All-in-one deals, which include a passport and a microchip, have allowed chip companies to make major inroads into the equestrian sector.
Although a microchip is not an alternative to a passport, it waives the need for a vet to fill out a silhouette and is seen as a useful additional form of identification.
The horse industry’s suggestions two years ago that the horse passports system should be microchip-based were rejected, although DEFRA is warming to microchips and sent a white paper on them to the EU earlier this year.
The Companion Animal Welfare Council report has also made recommendations to encourage microchipping, pointing out that unless you can identify an animal and link it to an owner, you can’t enforce any animal welfare legislation.
August is the second national microchipping month, run by the Kennel Club, which owns Petlog, one of the UK’s two major chip databases. The most frequently chipped animals are still dogs – not surprisingly, as there are more of them (7.5 million) than any other pet. But cats are catching up, with horses in third.
Pet-ID, which entered the equestrian chipping market only a year ago when it became a passport issuing organisation (PIO), has chipped – through vets – more than 30,000 horses since then.
Stan Ratcliffe, consultant to Pet-ID, says: “More than 10% of our business is now horses. But I never make any predictions about what people are going to want to chip next. We’ve chipped hospital beds, golf clubs, antiques, roads, trees, graves and speed boats.”
There are about 10 similar firms, including Animal Care, maker of Identichip, which has chipped all Thoroughbreds for Weatherbys since 1999 and also does Irish Horse Board-registered horses. Details are logged on one of the major databases – normally either Petlog, which is part of the Kennel Club, or Anibase, a subset of Animal Care.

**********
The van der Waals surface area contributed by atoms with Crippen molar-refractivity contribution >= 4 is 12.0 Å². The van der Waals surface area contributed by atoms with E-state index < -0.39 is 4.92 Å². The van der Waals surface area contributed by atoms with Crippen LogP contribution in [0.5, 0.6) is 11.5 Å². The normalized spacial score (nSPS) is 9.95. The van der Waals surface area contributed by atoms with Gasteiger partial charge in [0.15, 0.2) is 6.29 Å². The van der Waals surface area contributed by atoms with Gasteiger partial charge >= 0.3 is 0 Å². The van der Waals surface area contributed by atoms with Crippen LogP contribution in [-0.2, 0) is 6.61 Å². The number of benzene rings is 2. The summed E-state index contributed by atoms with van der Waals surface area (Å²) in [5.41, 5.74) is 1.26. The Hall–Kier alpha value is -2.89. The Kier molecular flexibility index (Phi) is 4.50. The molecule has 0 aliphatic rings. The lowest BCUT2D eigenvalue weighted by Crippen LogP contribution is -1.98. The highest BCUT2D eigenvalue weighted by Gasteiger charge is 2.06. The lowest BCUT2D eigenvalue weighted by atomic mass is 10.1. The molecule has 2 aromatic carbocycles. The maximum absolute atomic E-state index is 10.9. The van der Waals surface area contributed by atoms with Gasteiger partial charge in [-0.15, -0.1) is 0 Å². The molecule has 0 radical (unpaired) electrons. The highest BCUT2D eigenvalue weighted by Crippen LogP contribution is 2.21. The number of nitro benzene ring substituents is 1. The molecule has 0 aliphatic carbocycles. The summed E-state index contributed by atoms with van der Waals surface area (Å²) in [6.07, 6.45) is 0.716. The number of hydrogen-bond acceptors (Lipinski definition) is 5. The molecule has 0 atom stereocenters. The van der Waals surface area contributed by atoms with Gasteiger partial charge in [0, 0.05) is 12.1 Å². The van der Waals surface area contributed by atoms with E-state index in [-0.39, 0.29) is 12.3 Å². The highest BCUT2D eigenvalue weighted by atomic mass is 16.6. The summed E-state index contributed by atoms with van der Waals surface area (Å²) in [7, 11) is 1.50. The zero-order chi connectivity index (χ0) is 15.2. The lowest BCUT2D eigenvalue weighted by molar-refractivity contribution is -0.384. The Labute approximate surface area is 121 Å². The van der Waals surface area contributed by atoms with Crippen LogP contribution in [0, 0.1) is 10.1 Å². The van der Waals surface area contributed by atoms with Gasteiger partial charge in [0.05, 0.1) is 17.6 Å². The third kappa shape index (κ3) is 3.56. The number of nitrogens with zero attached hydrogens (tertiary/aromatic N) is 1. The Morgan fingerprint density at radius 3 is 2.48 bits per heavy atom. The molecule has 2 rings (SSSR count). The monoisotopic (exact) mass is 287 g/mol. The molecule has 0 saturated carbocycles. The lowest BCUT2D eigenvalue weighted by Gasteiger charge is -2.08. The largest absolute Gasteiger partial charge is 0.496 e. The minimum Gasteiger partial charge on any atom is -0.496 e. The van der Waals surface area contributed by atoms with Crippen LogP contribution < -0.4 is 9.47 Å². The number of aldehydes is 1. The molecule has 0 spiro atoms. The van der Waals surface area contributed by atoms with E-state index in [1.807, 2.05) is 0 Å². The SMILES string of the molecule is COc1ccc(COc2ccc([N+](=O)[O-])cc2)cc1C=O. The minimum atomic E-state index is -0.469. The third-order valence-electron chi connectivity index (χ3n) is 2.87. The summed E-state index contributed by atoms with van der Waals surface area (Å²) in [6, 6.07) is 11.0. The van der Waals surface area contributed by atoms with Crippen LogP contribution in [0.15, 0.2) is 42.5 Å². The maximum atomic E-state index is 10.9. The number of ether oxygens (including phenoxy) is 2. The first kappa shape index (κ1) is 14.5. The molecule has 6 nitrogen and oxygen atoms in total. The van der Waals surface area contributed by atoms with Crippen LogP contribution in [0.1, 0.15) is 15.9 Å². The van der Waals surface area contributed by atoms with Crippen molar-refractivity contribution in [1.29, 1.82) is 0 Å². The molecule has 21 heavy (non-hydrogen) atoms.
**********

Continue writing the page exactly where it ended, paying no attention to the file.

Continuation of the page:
“There are two separate storage points, but from the outside it’s like one database,” says Andy Pound from Animal Care, which even produces a chip that takes a horse’s temperature. “To identify a lost animal, people can just call one 24hr operator.”
A European chip can be traced through the European Pet Network, which contacts the dozen Europe-based databases.
Although chips are meant to last forever, readability and “migrating” issues do arise.
The British Association for the Purebred Spanish Horse Ltd has chipped all its registered horses since 1991, in line with Spanish requirements.
Treasurer Tina Barnett-Tucker says: “We have problems with migrating chips and with reading. About 50% of the time, they won’t read. Spanish horses have quite large, cresty necks, but we don’t know if this has anything to do with it.
“It isn’t the scanner or a particular kind of chip, because we’ve tried all sorts. We found a lost chip once with an ancient scanner that had hardly any battery, when none of the more modern ones could locate it. Another time, a microchip ‘disappeared’ and a second was put in. Then the first one reappeared and the second vanished.”
Stan Ratcliffe says: “Scanning can be a problem, vets should always use a test chip before scanning. The needle is 11⁄2in long and if the chip is inserted when the horse is young, it could be 2in below the skin, which makes it difficult to read.”
Andy Pound adds: “Our actual ‘failure’ rate is negligible at 0.001%. The silicon chip is encased in glass, and if there’s a microscopic flaw in the glass, body fluid can get in and corrode the chip.”
Tack has already been chipped and next in line could be horseboxes, which can be chipped both inside and outside.